Haiti, Disaster, and Revolution
Oct 25, 2016
1 Min read time
Suffering in Haiti is a manmade, not a natural, disaster.
In early October, Hurricane Matthew devastated Haiti, killing hundreds of people and sparking fears of a cholera outbreak. The humanitarian aid community is rushing to provide relief. In this reading list, we look back at another natural disaster in Haiti: the earthquake of 2010. Junot Díaz documents the manmade catastrophes that it revealed; others explore how the media and the international community compounded the crisis.
- Junot Díaz, Apocalypse
What does an earthquake reveal about our neoliberal age? Junot Díaz shows us how to read the ruins of the earthquake, and think about our implication in natural disasters.
- Colin Dayan, “Civilizing Haiti”
Media reports about Haiti speak of death and decay, whereas humanitarians routinely call for compassion. Such representations ignore the island's history, and the intervention and exploitation that have defined the Haitian political experience.
- Jake Johnston, Outsourcing Haiti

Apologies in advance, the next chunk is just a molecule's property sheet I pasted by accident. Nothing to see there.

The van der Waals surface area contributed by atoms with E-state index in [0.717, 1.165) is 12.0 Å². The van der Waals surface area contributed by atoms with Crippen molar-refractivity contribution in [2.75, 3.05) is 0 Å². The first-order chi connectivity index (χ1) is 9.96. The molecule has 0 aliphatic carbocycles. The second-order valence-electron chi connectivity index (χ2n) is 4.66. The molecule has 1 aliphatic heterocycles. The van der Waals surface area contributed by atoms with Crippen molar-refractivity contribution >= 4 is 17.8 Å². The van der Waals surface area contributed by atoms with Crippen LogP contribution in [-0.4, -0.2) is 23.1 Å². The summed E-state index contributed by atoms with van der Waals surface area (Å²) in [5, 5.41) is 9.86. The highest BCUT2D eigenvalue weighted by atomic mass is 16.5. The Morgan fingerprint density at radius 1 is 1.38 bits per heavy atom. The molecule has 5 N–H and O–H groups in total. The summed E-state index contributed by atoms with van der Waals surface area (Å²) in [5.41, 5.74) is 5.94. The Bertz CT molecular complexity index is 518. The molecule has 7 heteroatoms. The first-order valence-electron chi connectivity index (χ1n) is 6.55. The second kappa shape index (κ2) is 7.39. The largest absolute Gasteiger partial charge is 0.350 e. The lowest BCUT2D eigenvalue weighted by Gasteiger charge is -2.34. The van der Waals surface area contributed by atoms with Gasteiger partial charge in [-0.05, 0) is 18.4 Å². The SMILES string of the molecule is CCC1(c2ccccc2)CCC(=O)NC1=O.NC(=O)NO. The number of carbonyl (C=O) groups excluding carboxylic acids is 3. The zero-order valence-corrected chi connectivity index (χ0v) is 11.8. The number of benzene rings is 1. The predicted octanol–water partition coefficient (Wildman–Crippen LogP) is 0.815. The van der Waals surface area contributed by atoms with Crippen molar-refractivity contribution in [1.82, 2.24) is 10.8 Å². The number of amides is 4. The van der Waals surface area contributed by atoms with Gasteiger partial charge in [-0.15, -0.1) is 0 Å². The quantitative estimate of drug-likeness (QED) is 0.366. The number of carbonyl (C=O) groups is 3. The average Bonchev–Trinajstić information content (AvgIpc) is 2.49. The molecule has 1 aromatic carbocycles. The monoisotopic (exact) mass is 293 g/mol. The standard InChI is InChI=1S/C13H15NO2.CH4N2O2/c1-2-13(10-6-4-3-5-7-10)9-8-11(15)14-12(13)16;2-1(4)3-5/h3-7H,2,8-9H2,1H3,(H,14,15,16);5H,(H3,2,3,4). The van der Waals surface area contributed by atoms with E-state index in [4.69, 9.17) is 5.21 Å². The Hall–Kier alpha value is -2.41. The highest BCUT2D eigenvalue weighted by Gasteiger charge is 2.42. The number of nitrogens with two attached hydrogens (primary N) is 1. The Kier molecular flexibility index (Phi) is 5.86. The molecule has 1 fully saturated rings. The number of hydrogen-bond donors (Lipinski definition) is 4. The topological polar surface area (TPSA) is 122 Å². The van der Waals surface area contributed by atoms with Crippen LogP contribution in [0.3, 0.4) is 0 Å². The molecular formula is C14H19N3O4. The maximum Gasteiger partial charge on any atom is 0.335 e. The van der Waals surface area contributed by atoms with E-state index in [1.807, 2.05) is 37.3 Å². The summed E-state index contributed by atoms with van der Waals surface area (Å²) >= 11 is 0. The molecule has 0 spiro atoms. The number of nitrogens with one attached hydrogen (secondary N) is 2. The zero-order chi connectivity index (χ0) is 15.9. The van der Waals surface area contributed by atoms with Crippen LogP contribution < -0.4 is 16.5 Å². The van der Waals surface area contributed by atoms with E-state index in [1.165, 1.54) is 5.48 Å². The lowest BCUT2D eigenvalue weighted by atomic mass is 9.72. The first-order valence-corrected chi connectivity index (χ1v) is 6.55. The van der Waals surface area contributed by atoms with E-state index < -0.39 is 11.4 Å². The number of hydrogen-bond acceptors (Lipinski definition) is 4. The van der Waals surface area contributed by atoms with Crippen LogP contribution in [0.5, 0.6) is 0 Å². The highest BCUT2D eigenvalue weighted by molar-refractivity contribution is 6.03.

Billions of dollars in international aid rolled in to Haiti after the earthquake. But little of that money went towards rebuilding the ravaged country, pointing to a crisis in foreign aid.
- Colin Dayan, The Secret History of the Haitian Earthquake
Colin Dayan interviews journalist Jonathan M. Katz about his book “The Big Truck That Went By: How the World Came to Save Haiti and Left Behind a Disaster.”
- Sidney M. Mintz, Whitewashing Haiti’s History
“To judge Haiti fairly, it is essential to remember that the country won its independence under the worst imaginable circumstances. The Haitians declared their freedom in 1804, when the New World was mostly made up of European colonies (and the United States) all busily extracting wealth from the labor of millions of slaves. The Haitian liberation shook the empire of the whip to the core. The inescapable truth is that ‘the world’ never forgave Haiti for its revolution, because the slaves freed themselves.”
October 25, 2016
1 Min read time